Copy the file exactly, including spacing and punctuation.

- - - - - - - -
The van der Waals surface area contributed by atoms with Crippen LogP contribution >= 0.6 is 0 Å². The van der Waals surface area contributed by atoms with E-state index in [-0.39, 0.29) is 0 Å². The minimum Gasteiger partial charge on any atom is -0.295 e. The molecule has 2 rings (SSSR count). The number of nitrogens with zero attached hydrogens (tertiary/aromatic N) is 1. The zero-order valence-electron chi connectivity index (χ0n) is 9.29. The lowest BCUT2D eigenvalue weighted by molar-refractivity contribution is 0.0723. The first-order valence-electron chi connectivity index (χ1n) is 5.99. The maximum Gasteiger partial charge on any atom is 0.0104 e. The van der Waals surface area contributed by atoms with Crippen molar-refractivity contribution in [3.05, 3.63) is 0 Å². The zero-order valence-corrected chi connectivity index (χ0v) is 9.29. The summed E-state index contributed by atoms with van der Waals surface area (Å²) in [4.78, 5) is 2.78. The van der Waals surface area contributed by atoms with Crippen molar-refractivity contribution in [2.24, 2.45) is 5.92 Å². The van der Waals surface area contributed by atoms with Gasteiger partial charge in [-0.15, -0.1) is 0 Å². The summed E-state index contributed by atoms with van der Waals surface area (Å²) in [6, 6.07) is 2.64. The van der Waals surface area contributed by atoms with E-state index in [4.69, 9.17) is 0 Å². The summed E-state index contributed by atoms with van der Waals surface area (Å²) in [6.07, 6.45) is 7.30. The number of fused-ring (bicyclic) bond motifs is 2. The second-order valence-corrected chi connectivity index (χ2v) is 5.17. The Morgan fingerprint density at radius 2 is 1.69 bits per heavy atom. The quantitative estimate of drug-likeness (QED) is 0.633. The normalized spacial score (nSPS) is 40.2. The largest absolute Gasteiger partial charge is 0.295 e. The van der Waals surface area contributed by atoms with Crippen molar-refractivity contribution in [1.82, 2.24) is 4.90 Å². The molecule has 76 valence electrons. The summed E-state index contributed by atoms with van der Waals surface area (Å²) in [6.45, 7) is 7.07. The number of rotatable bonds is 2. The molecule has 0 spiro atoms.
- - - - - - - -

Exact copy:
The van der Waals surface area contributed by atoms with Crippen LogP contribution >= 0.6 is 0 Å². The van der Waals surface area contributed by atoms with E-state index in [-0.39, 0.29) is 0 Å². The minimum Gasteiger partial charge on any atom is -0.295 e. The molecule has 2 rings (SSSR count). The number of nitrogens with zero attached hydrogens (tertiary/aromatic N) is 1. The zero-order valence-electron chi connectivity index (χ0n) is 9.29. The lowest BCUT2D eigenvalue weighted by molar-refractivity contribution is 0.0723. The first-order valence-electron chi connectivity index (χ1n) is 5.99. The maximum Gasteiger partial charge on any atom is 0.0104 e. The van der Waals surface area contributed by atoms with Crippen molar-refractivity contribution in [3.05, 3.63) is 0 Å². The zero-order valence-corrected chi connectivity index (χ0v) is 9.29. The summed E-state index contributed by atoms with van der Waals surface area (Å²) in [4.78, 5) is 2.78. The van der Waals surface area contributed by atoms with Crippen molar-refractivity contribution in [2.24, 2.45) is 5.92 Å². The van der Waals surface area contributed by atoms with Gasteiger partial charge in [-0.15, -0.1) is 0 Å². The summed E-state index contributed by atoms with van der Waals surface area (Å²) in [6, 6.07) is 2.64. The van der Waals surface area contributed by atoms with E-state index in [4.69, 9.17) is 0 Å². The summed E-state index contributed by atoms with van der Waals surface area (Å²) in [6.07, 6.45) is 7.30. The number of fused-ring (bicyclic) bond motifs is 2. The second-order valence-corrected chi connectivity index (χ2v) is 5.17. The Morgan fingerprint density at radius 2 is 1.69 bits per heavy atom. The quantitative estimate of drug-likeness (QED) is 0.633. The normalized spacial score (nSPS) is 40.2. The largest absolute Gasteiger partial charge is 0.295 e. The van der Waals surface area contributed by atoms with Crippen molar-refractivity contribution in [1.82, 2.24) is 4.90 Å². The molecule has 76 valence electrons. The summed E-state index contributed by atoms with van der Waals surface area (Å²) in [6.45, 7) is 7.07. The number of rotatable bonds is 2. The molecule has 0 spiro atoms.